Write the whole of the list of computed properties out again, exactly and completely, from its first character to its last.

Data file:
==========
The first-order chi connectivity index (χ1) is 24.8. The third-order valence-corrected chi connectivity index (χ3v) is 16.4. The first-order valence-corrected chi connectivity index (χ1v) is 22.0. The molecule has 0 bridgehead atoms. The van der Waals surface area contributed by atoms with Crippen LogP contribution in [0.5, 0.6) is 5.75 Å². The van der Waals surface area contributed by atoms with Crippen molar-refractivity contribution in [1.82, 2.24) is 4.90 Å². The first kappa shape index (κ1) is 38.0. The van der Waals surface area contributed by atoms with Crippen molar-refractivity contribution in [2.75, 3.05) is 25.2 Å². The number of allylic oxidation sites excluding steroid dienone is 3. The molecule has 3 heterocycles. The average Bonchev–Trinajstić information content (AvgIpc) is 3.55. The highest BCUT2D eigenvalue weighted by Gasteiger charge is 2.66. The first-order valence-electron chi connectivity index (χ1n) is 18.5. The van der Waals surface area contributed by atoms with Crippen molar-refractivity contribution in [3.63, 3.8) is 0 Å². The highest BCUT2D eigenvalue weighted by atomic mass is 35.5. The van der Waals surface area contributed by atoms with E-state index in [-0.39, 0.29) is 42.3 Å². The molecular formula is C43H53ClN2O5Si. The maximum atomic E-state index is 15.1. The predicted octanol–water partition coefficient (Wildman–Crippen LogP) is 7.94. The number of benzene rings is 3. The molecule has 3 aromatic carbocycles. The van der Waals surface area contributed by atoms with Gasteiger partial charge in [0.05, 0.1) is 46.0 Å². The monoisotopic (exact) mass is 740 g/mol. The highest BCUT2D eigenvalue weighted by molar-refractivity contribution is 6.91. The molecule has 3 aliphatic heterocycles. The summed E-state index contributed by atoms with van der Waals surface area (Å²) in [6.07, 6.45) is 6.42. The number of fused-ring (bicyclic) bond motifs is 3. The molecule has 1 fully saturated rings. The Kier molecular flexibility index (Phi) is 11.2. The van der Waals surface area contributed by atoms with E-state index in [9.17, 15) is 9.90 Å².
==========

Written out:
The first-order chi connectivity index (χ1) is 24.8. The third-order valence-corrected chi connectivity index (χ3v) is 16.4. The first-order valence-corrected chi connectivity index (χ1v) is 22.0. The molecule has 0 bridgehead atoms. The van der Waals surface area contributed by atoms with Crippen LogP contribution in [0.5, 0.6) is 5.75 Å². The van der Waals surface area contributed by atoms with Crippen molar-refractivity contribution in [1.82, 2.24) is 4.90 Å². The first kappa shape index (κ1) is 38.0. The van der Waals surface area contributed by atoms with Crippen molar-refractivity contribution in [2.75, 3.05) is 25.2 Å². The number of allylic oxidation sites excluding steroid dienone is 3. The molecule has 3 heterocycles. The average Bonchev–Trinajstić information content (AvgIpc) is 3.55. The highest BCUT2D eigenvalue weighted by Gasteiger charge is 2.66. The first-order valence-electron chi connectivity index (χ1n) is 18.5. The van der Waals surface area contributed by atoms with Crippen molar-refractivity contribution in [3.63, 3.8) is 0 Å². The highest BCUT2D eigenvalue weighted by atomic mass is 35.5. The van der Waals surface area contributed by atoms with E-state index in [-0.39, 0.29) is 42.3 Å². The molecular formula is C43H53ClN2O5Si. The maximum atomic E-state index is 15.1. The predicted octanol–water partition coefficient (Wildman–Crippen LogP) is 7.94. The number of benzene rings is 3. The molecule has 3 aromatic carbocycles. The van der Waals surface area contributed by atoms with Gasteiger partial charge in [0.05, 0.1) is 46.0 Å². The monoisotopic (exact) mass is 740 g/mol. The highest BCUT2D eigenvalue weighted by molar-refractivity contribution is 6.91. The molecule has 3 aliphatic heterocycles. The summed E-state index contributed by atoms with van der Waals surface area (Å²) in [6.07, 6.45) is 6.42. The number of fused-ring (bicyclic) bond motifs is 3. The molecule has 1 fully saturated rings. The Kier molecular flexibility index (Phi) is 11.2. The van der Waals surface area contributed by atoms with E-state index in [9.17, 15) is 9.90 Å².